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Pediatr Blood Cancer. 2013 Mar;60(3):451-4. doi: 10.1002/pbc.24361. Epub 2012 Sep 28.

Race matters: perceptions of race and racism in a sickle cell center.

Author information

1
Pediatric Hematology, Children's Hospitals and Clinics of Minnesota, Minneapolis and St. Paul, Minnesota 55405, USA. stephen.nelson@childrensmn.org

Abstract

BACKGROUND:

Health care disparities based on race have been reported in the management of many diseases. Our goal was to identify perceptions of race and racism among both staff and patients/families with particular attention to provider attitudes as a potential contributor to racial healthcare disparities.

PROCEDURE:

A confidential survey addressing issues of race and health care was given to all patients with sickle cell disease and their families upon arrival to clinic. The survey was made available online to all staff in the hematology/oncology program. Free text comments were obtained.

RESULTS:

We received completed surveys from 112 patients/families. Surveys were completed by 135 of 158 staff members (85% return rate). The majority (92.6%) of patients/families identified as black, while 94.1% of staff identified as white (P < 0.001). More patients/families felt that race affects the quality of health care for sickle cell patients (50% vs. 31.6%, P = 0.003). More staff perceived unequal treatment of patients, especially in the inpatient setting (20.9% vs. 10.9%, P = 0.03).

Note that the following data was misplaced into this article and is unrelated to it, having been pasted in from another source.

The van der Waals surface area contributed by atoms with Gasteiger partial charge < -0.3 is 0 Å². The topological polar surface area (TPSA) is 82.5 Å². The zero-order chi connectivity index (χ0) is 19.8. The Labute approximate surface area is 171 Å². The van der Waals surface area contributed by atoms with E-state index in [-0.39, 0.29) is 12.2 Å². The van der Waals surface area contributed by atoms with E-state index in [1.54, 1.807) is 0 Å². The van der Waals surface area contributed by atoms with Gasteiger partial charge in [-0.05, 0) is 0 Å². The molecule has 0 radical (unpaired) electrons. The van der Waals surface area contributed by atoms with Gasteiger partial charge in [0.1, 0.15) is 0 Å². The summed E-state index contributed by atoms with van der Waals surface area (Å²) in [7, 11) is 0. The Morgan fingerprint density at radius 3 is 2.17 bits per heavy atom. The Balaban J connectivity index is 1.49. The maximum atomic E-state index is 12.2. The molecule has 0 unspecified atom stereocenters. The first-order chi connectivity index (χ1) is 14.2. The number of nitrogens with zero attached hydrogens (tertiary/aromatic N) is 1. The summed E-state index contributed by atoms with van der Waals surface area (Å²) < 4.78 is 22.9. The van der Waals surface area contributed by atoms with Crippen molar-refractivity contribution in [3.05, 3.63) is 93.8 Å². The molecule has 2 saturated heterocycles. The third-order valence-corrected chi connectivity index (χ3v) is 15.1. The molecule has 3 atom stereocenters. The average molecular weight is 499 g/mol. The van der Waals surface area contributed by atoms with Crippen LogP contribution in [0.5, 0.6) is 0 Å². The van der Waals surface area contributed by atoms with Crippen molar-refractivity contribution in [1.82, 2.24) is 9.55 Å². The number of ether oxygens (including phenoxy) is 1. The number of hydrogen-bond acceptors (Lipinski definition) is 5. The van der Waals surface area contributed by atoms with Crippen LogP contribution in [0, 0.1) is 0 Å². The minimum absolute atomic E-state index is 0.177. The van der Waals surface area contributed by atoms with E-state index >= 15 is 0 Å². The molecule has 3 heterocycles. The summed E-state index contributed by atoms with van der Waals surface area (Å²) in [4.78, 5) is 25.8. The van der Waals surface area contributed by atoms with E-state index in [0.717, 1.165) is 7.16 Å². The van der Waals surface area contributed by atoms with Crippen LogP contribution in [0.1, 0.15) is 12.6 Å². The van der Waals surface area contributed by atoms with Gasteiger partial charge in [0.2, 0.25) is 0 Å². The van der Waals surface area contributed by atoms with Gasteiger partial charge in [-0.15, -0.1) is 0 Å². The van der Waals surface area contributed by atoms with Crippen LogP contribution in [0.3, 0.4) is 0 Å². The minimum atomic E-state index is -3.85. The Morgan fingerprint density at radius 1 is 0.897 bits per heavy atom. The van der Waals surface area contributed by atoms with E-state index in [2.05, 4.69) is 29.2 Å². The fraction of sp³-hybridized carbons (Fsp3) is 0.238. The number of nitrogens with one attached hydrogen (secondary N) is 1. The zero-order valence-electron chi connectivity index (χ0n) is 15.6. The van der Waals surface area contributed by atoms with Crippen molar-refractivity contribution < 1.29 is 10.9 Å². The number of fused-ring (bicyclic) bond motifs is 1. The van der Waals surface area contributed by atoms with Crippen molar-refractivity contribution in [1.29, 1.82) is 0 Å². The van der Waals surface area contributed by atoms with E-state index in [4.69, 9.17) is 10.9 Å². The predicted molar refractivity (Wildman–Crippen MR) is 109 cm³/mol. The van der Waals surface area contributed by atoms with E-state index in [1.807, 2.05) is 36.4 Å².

CONCLUSIONS:

Provider attitudes contribute to continued racial health care disparities. We propose training health care providers on issues of race and racism. Training should provide critical thinking tools for improving medical providers' comfort and skills in caring for patients who are of a different race than their own.

PMID:
23023789
DOI:
10.1002/pbc.24361
[Indexed for MEDLINE]

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